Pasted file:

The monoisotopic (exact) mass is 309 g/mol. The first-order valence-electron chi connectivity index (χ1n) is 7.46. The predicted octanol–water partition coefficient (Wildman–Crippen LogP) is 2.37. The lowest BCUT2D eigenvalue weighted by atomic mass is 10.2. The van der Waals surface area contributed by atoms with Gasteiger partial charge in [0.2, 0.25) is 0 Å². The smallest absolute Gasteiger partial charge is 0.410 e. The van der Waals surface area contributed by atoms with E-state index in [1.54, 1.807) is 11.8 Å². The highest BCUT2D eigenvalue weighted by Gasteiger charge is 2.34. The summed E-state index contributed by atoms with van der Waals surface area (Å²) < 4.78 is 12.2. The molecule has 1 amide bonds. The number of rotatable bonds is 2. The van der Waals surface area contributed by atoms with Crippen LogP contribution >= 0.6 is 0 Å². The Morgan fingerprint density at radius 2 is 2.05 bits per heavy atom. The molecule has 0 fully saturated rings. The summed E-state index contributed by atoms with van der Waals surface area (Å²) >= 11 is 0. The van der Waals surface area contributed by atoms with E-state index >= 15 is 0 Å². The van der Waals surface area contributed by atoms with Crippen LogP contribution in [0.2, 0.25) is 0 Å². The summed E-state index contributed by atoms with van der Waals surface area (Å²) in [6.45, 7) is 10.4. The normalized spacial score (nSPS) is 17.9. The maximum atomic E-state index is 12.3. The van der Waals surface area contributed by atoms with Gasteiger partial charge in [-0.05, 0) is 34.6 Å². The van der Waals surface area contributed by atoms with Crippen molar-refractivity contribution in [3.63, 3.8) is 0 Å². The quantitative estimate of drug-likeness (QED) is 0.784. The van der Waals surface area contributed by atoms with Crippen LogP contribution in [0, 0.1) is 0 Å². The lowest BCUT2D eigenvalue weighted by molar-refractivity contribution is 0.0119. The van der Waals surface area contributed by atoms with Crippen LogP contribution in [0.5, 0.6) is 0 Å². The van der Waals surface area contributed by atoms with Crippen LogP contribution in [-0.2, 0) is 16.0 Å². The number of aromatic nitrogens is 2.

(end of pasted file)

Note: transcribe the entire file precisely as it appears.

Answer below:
The monoisotopic (exact) mass is 309 g/mol. The first-order valence-electron chi connectivity index (χ1n) is 7.46. The predicted octanol–water partition coefficient (Wildman–Crippen LogP) is 2.37. The lowest BCUT2D eigenvalue weighted by atomic mass is 10.2. The van der Waals surface area contributed by atoms with Gasteiger partial charge in [0.2, 0.25) is 0 Å². The smallest absolute Gasteiger partial charge is 0.410 e. The van der Waals surface area contributed by atoms with E-state index in [1.54, 1.807) is 11.8 Å². The highest BCUT2D eigenvalue weighted by Gasteiger charge is 2.34. The summed E-state index contributed by atoms with van der Waals surface area (Å²) < 4.78 is 12.2. The molecule has 1 amide bonds. The number of rotatable bonds is 2. The van der Waals surface area contributed by atoms with Crippen LogP contribution >= 0.6 is 0 Å². The Morgan fingerprint density at radius 2 is 2.05 bits per heavy atom. The molecule has 0 fully saturated rings. The summed E-state index contributed by atoms with van der Waals surface area (Å²) >= 11 is 0. The van der Waals surface area contributed by atoms with E-state index >= 15 is 0 Å². The van der Waals surface area contributed by atoms with Crippen LogP contribution in [0.2, 0.25) is 0 Å². The summed E-state index contributed by atoms with van der Waals surface area (Å²) in [6.45, 7) is 10.4. The normalized spacial score (nSPS) is 17.9. The maximum atomic E-state index is 12.3. The van der Waals surface area contributed by atoms with Gasteiger partial charge in [-0.05, 0) is 34.6 Å². The van der Waals surface area contributed by atoms with Crippen molar-refractivity contribution in [3.63, 3.8) is 0 Å². The quantitative estimate of drug-likeness (QED) is 0.784. The van der Waals surface area contributed by atoms with Crippen LogP contribution in [0, 0.1) is 0 Å². The lowest BCUT2D eigenvalue weighted by molar-refractivity contribution is 0.0119. The van der Waals surface area contributed by atoms with Crippen LogP contribution in [0.5, 0.6) is 0 Å². The van der Waals surface area contributed by atoms with Crippen LogP contribution in [-0.2, 0) is 16.0 Å². The number of aromatic nitrogens is 2.